New Orleans Mayor Mitch Landrieu is calling in the federal government after the latest daring mass armed robbery at an Uptown establishment.
Three masked men with guns robbed patrons and the register at the Monkey Hill Bar, 6100 Magazine St., about 10:15 p.m. Monday. Although police were not ready to definitively connect that hold-up to strikingly similar ones in recent weeks at the Patois and Atchafalaya restaurants, Landrieu said he sees a “conspiracy” at work. Now he is seeking federal prosecution for the conspirators.
Landrieu appeared at a news conference Tuesday morning packed with City Council members, police commanders and federal officials. In an unusual announcement, U.S. Attorney Kenneth Polite said he had pledged a federal prosecution to the mayor if investigators can establish a pattern in the crimes.
“I can feel your pain,” Landrieu said to the victims of the latest robbery. “I understand the fear. It’s palpable. It’s real. And it’s measurable. Especially when it happens in one neighborhood three times and you can’t seem to find the guys.”
The Monkey Hill robbery seemed ripped straight from the same playbook employed by the restaurant invaders. Three armed men wearing gloves, hoodies and masks entered the bar and took cash from the register and upstairs office, as well as wallets and money from the half-dozen people inside the bar, Police Superintendent Michael Harrison said.
As in the two earlier events, no one was injured.
The three masked robbers were in and out in minutes. One jumped over the bar like a “decathlete,” said Monkey Hill owner Johnny Vodanovich, who had reviewed surveillance video.
Harrison said police were at the bar within five minutes of the robbery.
Vodanovich praised his bartender for showing grace under pressure and police officers for an “exceptionally fast” response. “They were there in a blink,” he said. “The police were thorough, they looked through everything, and they were fantastic.”
Just as he did after the Atchafalaya robbery last week, Harrison said he saw the obvious parallels to earlier incidents. But he said police cannot yet prove that all three incidents are connected. No new details on possible suspects were offered Tuesday.
Even as Vodanovich praised the police response, there were signs that other New Orleanians were not as forgiving.
Speaking at the news conference Tuesday, Councilwoman Susan Guidry said she had been deluged with calls and emails from upset constituents.
Guidry stressed that the City Council has provided funding to the Police Department to hire more officers. “We can’t do anything more than wait for the police officers to be trained,” she said.
Landrieu urged New Orleanians not to panic and noted that crime rates are down significantly from their peaks in the 1990s. Although he has now called on the federal government for help, he also expressed confidence in the NOPD’s ability to catch the perpetrators of the audacious hold-ups.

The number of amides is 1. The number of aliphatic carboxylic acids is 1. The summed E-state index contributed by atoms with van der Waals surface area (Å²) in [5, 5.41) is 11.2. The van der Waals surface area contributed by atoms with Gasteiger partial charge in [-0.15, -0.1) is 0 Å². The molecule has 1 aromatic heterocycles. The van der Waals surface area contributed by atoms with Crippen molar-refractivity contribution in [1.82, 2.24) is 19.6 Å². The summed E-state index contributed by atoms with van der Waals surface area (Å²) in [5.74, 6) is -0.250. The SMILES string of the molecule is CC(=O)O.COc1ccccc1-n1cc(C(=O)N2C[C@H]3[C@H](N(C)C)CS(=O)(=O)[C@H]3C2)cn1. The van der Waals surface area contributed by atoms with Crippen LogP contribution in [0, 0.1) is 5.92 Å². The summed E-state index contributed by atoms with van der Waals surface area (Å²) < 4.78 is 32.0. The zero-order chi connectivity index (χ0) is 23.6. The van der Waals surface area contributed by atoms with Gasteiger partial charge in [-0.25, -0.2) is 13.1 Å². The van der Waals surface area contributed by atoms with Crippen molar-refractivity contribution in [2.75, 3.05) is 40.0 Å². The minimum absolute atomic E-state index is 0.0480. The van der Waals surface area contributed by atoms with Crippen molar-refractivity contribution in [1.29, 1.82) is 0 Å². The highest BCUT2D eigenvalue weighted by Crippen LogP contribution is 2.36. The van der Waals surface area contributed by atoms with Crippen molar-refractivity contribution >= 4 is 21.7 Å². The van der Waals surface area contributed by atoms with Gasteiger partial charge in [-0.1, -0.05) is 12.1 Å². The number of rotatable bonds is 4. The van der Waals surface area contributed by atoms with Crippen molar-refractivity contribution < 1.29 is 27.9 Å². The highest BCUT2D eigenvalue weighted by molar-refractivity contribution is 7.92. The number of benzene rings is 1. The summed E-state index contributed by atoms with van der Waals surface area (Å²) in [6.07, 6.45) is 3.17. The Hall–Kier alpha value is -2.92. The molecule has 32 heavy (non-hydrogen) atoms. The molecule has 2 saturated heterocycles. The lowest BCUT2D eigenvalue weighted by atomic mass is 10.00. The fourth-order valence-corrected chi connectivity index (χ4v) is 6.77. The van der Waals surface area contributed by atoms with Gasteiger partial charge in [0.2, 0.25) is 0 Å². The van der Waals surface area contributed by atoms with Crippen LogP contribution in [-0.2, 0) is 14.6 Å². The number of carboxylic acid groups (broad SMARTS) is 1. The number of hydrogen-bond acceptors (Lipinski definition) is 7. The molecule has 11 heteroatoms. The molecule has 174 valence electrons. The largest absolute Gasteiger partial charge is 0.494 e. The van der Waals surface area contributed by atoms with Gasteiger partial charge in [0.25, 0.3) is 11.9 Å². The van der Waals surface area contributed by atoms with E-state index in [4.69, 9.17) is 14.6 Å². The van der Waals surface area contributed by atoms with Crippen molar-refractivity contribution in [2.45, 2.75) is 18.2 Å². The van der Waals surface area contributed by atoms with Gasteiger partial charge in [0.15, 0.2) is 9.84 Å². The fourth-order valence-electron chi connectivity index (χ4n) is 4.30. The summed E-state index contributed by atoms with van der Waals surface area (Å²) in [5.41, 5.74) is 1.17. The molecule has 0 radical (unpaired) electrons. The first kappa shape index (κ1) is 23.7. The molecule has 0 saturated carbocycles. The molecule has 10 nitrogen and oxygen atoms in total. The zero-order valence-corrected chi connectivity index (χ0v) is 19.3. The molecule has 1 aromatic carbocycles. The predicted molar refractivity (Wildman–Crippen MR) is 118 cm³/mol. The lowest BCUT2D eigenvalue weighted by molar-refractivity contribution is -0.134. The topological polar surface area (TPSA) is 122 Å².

On Monday, Landrieu and police announced the arrest of a 16-year-old believed to be responsible for a separate string of Uptown armed robberies involving individual victims.
“This Police Department in the last four weeks has arrested and apprehended 14 people that were responsible for 19 armed robberies. That is a really great amount of aggressive work,” Landrieu said. “Unfortunately, these particular guys seem to be really good at what they’re doing.”
As Landrieu pointed out, crime is down significantly in many major categories over the past several years. Police say it has dropped 8 percent this year in the major crime categories reported to the FBI.
Murders and armed robberies, however, have both risen. The city is on track to record 943 armed robberies in 2015, according to crime analyst Jeff Asher, up from 726 in 2011.
It is New Orleans East, not the Uptown neighborhoods targeted in the restaurant and bar robberies, that has been the hardest hit this year. The East’s 7th District had recorded 94 calls about armed robberies with a firearm as of mid-August. There were 72 and 36 such calls in the Uptown 2nd and 6th districts, respectively.
But the Uptown armed robberies, two of them targeting well-known restaurants, have gripped the public’s imagination. Local social media again exploded with commentary after the Monkey Hill heist.
Just down the block from a Monday night homicide in Algiers, one neighbor expressed her alarm — at the armed robberies across the river.
Real estate developer Jim MacPhaille added $10,000 to the Crimestoppers reward pot to catch the perpetrators, if they are found to be responsible for all three incidents. The Louisiana Restaurant Association kicked in another $5,000. The reward total now stands at $30,000, three times the amount offered for information about the May killing of Housing Authority of New Orleans Officer James Bennett.
Harrison said officers would be going door to door at bars and restaurants to offer their owners safety tips and to discuss surveillance cameras. Landrieu, meanwhile, planned to meet with restaurant and hotel owners.
Vodanovich said that even before Monday night’s robbery, he had been considering adding a guard to protect his customers. He planned to open his bar as usual Tuesday night.
“If you don’t, they win,” he said.